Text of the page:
San Francisco

ferrybldgEvery city has its famous market building and San Francisco is no exception. On my trip to the city by the bay last month I couldn't help but visit the Ferry Building Marketplace, a collection of shops and restaurants all housed under one roof. The Ferry Building began in 1898 as a hub for ferries crossing the bay before the bridges existed. During the 1950s it had fallen into neglect, but in 2003 a thorough renovation was completed and the once derelict building was reborn as the modern market it is today. With more than 35 shops, there are plenty of places to visit for buying gifts, eating lunch, or picking up a number of foodstuffs.

What better time to visit the marketplace than on an a rainy day in the bay. On my first day in San Francisco, we stopped at the Ferry Building to take refuge from the terrible rain that was very unusual for March. The marketplace is almost always crowded, and on a rainy day that is especially true. For me it was hard to stay away, I ended up returning to the Ferry Building two more times during my stay in San Francisco—to buy gifts and to have lunch at the Oyster Bar. There are so many things to eat and do, that one day just doesn't seem to be enough, especially for a foodie like me.

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bpastrycaseI have recently made the greatest discovery of my life, gastronomically speaking. On a recent trip to San Francisco I was taken to b. Patisserie. Shouting OMG into the next century would not do this “salon de thé” justice’.  Opened in 2013 by co-creators, co-owners and total pastry geniuses, Belinda Leong and Michel Suas, b. Patisserie could very well have pastry chefs from all over the world setting out on pilgrimages to San Francisco. There is a line from the Eagles song, In the Long Run, “all the debutantes in Houston, couldn’t hold a candle to you.”

Sitting in a windowed corner of b.’s, savoring the croissant, the butter, sugar, crisp crusty outer layer melting in my mouth, the tune played in my head with the words changed to “All the pastry chefs in Paris, couldn’t hold a candle to b!”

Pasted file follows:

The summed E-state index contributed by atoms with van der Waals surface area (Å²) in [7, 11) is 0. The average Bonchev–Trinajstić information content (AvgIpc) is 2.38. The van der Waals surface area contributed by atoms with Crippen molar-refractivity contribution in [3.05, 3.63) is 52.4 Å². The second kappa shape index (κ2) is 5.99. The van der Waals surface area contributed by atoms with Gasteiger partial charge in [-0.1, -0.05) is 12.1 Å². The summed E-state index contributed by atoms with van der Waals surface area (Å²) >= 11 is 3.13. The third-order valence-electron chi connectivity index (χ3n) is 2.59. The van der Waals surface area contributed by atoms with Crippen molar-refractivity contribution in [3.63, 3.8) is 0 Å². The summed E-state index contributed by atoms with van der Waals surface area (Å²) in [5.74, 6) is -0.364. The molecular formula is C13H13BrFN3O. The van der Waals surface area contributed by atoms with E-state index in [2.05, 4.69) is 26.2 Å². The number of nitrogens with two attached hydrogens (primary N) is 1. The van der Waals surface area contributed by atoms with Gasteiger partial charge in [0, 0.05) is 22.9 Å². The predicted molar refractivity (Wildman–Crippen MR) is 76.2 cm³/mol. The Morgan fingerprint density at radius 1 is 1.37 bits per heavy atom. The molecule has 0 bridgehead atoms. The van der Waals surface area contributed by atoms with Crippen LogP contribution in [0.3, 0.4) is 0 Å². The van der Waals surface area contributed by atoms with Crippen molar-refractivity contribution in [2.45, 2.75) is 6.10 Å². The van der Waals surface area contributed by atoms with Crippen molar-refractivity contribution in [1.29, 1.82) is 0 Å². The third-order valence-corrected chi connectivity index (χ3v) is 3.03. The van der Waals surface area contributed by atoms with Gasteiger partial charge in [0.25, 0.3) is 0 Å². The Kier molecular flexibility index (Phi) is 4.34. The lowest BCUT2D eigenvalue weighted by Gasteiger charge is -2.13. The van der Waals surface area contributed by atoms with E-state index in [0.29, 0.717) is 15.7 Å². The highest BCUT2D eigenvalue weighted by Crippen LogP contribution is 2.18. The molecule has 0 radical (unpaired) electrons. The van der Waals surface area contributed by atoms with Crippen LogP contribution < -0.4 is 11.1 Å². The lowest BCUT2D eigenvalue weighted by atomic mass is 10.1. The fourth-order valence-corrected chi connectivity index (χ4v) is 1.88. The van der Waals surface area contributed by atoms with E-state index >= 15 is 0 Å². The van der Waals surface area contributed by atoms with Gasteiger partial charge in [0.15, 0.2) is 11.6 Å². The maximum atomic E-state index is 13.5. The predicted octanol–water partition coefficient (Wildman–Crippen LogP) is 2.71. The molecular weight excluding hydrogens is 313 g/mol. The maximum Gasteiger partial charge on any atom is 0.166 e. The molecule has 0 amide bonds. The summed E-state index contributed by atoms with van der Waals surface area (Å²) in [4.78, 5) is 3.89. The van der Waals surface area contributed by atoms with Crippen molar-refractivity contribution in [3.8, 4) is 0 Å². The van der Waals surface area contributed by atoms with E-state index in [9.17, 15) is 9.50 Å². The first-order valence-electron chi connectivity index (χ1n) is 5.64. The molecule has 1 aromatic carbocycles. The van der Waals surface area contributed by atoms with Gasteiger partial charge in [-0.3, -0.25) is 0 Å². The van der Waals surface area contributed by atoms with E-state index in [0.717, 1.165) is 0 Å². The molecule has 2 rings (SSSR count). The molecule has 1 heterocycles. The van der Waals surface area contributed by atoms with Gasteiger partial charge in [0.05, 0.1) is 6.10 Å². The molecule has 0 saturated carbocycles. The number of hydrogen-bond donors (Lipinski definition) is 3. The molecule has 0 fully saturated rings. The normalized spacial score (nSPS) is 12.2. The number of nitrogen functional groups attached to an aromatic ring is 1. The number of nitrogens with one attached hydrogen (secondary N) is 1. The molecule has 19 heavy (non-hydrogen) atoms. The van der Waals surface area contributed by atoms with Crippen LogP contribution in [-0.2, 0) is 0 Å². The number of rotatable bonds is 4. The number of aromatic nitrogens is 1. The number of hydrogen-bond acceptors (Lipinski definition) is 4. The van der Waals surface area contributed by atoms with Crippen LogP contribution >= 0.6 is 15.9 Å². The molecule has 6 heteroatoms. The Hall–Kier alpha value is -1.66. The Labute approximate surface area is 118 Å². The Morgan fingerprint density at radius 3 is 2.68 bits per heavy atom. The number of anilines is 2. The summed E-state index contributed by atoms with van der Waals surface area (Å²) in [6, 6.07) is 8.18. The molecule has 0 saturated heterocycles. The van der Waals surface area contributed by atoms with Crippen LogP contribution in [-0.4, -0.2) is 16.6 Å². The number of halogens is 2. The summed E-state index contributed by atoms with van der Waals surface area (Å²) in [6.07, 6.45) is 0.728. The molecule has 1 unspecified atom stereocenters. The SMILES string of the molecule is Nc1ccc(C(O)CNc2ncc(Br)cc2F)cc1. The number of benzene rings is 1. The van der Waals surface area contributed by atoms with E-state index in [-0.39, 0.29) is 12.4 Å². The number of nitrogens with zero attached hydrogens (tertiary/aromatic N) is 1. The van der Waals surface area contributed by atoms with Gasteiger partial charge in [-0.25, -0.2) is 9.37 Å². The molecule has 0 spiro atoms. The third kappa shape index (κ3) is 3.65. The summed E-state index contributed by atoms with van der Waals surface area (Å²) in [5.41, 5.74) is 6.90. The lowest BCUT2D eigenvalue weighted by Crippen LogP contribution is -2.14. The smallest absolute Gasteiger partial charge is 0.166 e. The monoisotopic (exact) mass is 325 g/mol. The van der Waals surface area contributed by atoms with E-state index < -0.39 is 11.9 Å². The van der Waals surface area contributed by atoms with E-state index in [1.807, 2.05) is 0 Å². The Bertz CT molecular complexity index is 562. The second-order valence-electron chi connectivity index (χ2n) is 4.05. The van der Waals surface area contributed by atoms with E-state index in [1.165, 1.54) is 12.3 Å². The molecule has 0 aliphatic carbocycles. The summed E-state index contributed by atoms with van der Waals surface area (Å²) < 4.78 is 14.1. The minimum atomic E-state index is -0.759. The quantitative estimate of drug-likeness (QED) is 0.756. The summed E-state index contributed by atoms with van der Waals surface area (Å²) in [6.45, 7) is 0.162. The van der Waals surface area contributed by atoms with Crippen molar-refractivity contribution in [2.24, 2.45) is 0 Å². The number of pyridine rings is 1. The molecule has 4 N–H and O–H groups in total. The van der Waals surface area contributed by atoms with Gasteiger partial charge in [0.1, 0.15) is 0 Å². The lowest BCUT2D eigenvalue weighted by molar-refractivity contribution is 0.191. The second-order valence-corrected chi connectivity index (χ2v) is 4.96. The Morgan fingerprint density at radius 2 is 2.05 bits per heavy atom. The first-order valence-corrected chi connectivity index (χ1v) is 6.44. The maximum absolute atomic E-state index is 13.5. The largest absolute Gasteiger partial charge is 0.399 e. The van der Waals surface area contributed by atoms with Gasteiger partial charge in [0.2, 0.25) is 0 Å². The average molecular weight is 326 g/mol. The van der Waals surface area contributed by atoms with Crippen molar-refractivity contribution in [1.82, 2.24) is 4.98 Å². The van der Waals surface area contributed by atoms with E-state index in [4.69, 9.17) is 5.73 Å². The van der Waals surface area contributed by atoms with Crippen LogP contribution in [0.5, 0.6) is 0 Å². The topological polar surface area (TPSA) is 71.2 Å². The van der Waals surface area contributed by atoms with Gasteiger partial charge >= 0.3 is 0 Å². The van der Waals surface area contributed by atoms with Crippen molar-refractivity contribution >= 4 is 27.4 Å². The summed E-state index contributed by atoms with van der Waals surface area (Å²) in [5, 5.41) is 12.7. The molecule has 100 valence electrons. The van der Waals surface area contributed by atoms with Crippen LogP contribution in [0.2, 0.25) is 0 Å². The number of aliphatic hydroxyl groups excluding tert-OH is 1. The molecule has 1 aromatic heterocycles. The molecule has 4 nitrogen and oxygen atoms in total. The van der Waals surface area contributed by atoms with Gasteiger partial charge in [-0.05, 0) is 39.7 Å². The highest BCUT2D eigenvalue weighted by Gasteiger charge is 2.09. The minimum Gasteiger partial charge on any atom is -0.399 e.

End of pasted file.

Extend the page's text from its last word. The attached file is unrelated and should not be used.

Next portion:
b. comes from the name of San Francisco native Belinda Leong who began her career in pastry making back in 1999 working in the renowned San Fran restaurant, Gary Danko. After eight years there, learning much from Gary Danko who she cites as one of her major culinary influences, Belinda left for Europe, working in top patisseries and restaurants in Paris, Spain and Copenhagen, refining her skills and adding to her repertoire. After two years she came back to the Bay area as the pastry chef of Manresa the two Michelin starred restaurant in Los Gatos.  

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Scream SorbetIf you've never been to San Francisco you need to know our Summer starts NOW. Yes, in September. Not only is it pretty and warm and sunny but Summer produce--tomatoes, corn, pepper, and peaches are all ripe and delicious at the moment. It's easy to roll your eyes at our "sustainable, local, organic" mantra, but while you're here, be sure to try some of these bites of Summer.

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justforyouJust For You Cafe in the Dogpatch Neighborhood of San Francisco, sits about two blocks from where I now live. Their food is all fresh and local and is served with the Louisiana influence of owner Arienne Landry. I love their fish tacos and their tuna melt, but I had never reviewed their burger. Until today.

Saturday is generally a busy day at Just For You. They are a very popular place for breakfast and they have a brunch menu on Saturdays and Sundays. I went late and avoided the wait. Stephanie was in charge today and she always takes great care of me and the rest of the hoards. As always the entire staff was friendly and prompt.

I ordered the Bacon Cheeseburger ($10.50).  Even though they don't have gruyere on the menu, they always have it, so that is what I asked for. I also added fries ($2.50). The burger comes piled high with tons of fresh vegetables. Green leaf lettuce, tomato slices and pickle slices are piled on the nicely toasted Acme white bun. Mayo was liberally applied.

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ImageSpork in San Francisco is my new favorite restaurant. Pat and I went there for dinner after a lovely day in the Mission, checking out all the vintage stores and eating Dymano Donuts. Spork is a place serving old-school classics in a new-school fashion. They have sustainable-this and local-that versions of slow-food takes on old classics. And despite the political correctness of their offerings, everything tastes like it was pan-fried in lard in a steel skillet by my grandmother. That's a very good thing!

The In-Side-Out Burger ($14) screamed "eat me" from the menu. The beef is fresh from Sun Marin Farms. Two patties griddle-fried, peppery and crispy on the outside. Moist and pink on the inside. The concoction towers over the plate. It is a stack of ingredients as follows starting at the plate: Butter lettuce, tomato slice, beef patty, bun circle, special sauce, beef patty, tillamook chedder and a grilled onion topping so sweet it could be applesauce. The special sauce reminded me of the spicy thousand-island type I make at home, only no islands. You have to eat this with a fork and knife, but it doesn't diminish the burger experience.

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